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[Opinion] The “Dalian Drama”

Posted July. 14, 2007 04:44,   


By July 2010, a media report from the Chinese city of Dalian might read as follows: “Intel, the world’s largest semiconductor producer, completed construction of its plant in Dalian and has begun producing 300-milimeter wafer semiconductors. The plant created 5,000 jobs. Some 80 semiconductor-related companies have invested in the city following Intel.”

Dalian certainly deserves this honor since it successfully won Intel’s investment after more than three years of efforts in which it competed against other 20 global cities.

There were many obstacles to attracting the $2.5 billion facility. The U.S. government banned the establishment of a U.S. semiconductor plant in China because state-of-the-art technologies are embedded in the plant. But Intel persuaded the government because it was impressed by the business-friendly mindset of the city, which says, “We accommodate any demand from corporations.” Indeed, the city accepted all the picky requests from the company, including “logistical customs procedures which operate 24/7.” When the company wanted the lot beside the site for plant construction, the city accepted the request by relocating schools and homes in the lot that Intel wanted.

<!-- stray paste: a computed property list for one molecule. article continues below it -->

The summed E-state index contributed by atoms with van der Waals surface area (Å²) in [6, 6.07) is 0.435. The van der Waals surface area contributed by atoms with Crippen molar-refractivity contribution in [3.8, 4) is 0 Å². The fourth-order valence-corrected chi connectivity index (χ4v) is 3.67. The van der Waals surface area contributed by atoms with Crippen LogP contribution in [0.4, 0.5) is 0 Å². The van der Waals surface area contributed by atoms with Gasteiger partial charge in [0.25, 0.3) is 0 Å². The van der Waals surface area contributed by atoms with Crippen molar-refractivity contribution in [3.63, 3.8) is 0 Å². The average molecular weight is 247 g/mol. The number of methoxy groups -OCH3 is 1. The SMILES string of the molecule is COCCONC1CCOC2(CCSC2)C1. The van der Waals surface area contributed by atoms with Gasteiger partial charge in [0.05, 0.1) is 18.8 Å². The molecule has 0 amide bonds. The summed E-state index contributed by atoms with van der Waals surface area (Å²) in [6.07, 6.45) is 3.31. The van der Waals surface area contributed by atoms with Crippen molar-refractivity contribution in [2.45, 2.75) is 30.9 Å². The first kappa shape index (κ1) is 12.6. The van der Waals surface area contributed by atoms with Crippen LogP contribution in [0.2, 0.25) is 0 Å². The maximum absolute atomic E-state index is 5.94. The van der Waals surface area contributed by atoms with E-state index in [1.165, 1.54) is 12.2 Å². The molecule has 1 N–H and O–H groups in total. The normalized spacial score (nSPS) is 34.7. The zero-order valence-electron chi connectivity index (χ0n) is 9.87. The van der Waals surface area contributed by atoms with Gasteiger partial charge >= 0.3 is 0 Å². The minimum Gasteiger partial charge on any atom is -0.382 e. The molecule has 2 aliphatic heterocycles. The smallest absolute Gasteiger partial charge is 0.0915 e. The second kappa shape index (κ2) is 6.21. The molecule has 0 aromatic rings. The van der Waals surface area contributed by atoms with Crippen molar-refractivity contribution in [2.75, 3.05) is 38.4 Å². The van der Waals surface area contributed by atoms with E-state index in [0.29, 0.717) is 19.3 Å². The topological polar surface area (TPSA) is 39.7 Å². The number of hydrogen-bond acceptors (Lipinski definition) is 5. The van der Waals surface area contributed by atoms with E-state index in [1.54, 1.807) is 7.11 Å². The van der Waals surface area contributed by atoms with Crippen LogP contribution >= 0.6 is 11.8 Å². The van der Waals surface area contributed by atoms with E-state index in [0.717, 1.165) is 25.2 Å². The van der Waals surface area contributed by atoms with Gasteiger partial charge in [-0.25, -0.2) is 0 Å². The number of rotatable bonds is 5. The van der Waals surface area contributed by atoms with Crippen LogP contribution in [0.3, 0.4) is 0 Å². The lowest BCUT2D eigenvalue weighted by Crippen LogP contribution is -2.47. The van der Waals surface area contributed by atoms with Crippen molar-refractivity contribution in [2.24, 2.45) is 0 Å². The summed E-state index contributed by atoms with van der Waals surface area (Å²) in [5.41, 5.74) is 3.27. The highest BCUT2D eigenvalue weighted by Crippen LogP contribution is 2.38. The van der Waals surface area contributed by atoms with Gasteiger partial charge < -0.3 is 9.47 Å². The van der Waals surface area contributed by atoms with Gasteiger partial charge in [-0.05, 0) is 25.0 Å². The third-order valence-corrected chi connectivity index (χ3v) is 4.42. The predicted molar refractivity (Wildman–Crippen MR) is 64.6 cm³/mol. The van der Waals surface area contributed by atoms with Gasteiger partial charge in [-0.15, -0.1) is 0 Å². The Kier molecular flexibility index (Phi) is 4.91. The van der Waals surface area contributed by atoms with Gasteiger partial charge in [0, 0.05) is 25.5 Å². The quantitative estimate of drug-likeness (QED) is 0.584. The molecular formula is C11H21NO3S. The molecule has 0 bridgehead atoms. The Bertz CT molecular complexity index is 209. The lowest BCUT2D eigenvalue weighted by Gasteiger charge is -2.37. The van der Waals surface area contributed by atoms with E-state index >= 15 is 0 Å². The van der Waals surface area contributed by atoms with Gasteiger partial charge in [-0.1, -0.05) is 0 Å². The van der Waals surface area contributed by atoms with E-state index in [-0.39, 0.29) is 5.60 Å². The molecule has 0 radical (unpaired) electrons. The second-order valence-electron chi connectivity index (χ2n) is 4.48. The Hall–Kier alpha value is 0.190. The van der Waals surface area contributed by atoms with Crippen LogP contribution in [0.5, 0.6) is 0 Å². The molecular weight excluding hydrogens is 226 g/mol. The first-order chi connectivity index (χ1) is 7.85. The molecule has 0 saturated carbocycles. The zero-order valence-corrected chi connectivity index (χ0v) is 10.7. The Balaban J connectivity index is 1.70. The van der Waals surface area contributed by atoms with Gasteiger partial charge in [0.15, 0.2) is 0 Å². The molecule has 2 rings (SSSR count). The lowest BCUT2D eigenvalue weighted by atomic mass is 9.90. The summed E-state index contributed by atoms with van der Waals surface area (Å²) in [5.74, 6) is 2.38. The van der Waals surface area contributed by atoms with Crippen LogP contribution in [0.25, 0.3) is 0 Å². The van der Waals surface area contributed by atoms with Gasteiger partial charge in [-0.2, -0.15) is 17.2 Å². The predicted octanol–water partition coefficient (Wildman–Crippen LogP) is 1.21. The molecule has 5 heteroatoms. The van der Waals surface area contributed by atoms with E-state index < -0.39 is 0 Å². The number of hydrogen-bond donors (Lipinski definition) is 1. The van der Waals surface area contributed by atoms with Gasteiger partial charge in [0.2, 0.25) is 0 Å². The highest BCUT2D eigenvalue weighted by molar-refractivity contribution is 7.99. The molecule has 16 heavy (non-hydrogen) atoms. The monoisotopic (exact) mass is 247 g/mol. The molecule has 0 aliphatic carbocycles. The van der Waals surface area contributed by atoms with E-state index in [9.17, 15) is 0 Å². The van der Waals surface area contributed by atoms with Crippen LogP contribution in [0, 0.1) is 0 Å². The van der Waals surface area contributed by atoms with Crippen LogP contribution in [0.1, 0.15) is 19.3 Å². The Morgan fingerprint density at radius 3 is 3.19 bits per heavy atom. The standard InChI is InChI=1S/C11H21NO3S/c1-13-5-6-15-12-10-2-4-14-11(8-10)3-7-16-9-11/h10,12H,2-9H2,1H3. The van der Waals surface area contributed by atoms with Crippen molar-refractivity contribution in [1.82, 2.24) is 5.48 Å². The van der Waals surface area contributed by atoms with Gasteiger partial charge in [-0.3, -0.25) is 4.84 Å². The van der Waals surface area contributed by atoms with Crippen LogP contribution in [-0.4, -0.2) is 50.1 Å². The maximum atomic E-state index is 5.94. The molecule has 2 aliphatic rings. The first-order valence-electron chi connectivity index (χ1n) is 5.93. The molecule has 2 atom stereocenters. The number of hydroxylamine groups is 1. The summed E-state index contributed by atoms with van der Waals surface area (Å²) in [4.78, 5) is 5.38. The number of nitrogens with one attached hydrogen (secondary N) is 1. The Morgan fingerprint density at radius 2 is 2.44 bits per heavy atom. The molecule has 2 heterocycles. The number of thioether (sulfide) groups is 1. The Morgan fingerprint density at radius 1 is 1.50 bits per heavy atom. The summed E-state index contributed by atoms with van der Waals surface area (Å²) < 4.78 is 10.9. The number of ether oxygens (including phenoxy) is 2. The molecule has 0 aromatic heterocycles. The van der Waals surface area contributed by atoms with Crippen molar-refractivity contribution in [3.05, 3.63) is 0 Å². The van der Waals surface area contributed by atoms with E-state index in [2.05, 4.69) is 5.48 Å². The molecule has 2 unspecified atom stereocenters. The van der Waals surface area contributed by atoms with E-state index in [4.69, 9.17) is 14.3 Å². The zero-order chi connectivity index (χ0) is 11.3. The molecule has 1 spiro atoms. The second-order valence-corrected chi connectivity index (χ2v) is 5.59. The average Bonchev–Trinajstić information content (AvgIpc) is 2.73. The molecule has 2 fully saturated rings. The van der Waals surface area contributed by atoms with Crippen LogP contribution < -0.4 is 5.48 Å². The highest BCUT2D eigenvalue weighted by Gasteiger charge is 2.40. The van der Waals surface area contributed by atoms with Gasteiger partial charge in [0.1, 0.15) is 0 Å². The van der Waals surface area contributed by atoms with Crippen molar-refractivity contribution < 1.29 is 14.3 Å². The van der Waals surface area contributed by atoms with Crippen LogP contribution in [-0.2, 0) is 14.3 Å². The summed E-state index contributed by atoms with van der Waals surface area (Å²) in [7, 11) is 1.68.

Korea was once considered a possible candidate for Intel’s investment together with China and Malaysia. However, the company said, “We are concerned if our plant would have to stop operation even for a few days because labor strikes are commonplace in Korea.” It also pointed out the fact that it is hard to hire and fire workers in Korea. Many labor unions of Korean conglomerates are departing from the militant labor struggle of the Korean Confederation of Trade Unions, but it has not been enough for dismissing the sense of uncertainty that foreign investors feel. Moreover, the government would not accommodate the picky requests of the company as China did. Therefore, the “Dalian drama” cannot be produced in Korea.

Korea attracted $3.4 billion of foreign investment in the first half of this year, a 31-percent drop compared with the corresponding period last year. The government seems to have given up competing with China in this sector because the gap is too wide. Such a situation is the product of the incumbent president, who irresponsibly says that the economy keeps working regardless of who is elected the next president, his administration, which stressing the desperate need for foreign investment while increasing regulations, and the country’s narrow-sighted nationalism which shows anti-foreign investment sentiment. The next administration should break away from this atmosphere.

Hong Kwon-hee, Editorial Writer, konihong@donga.com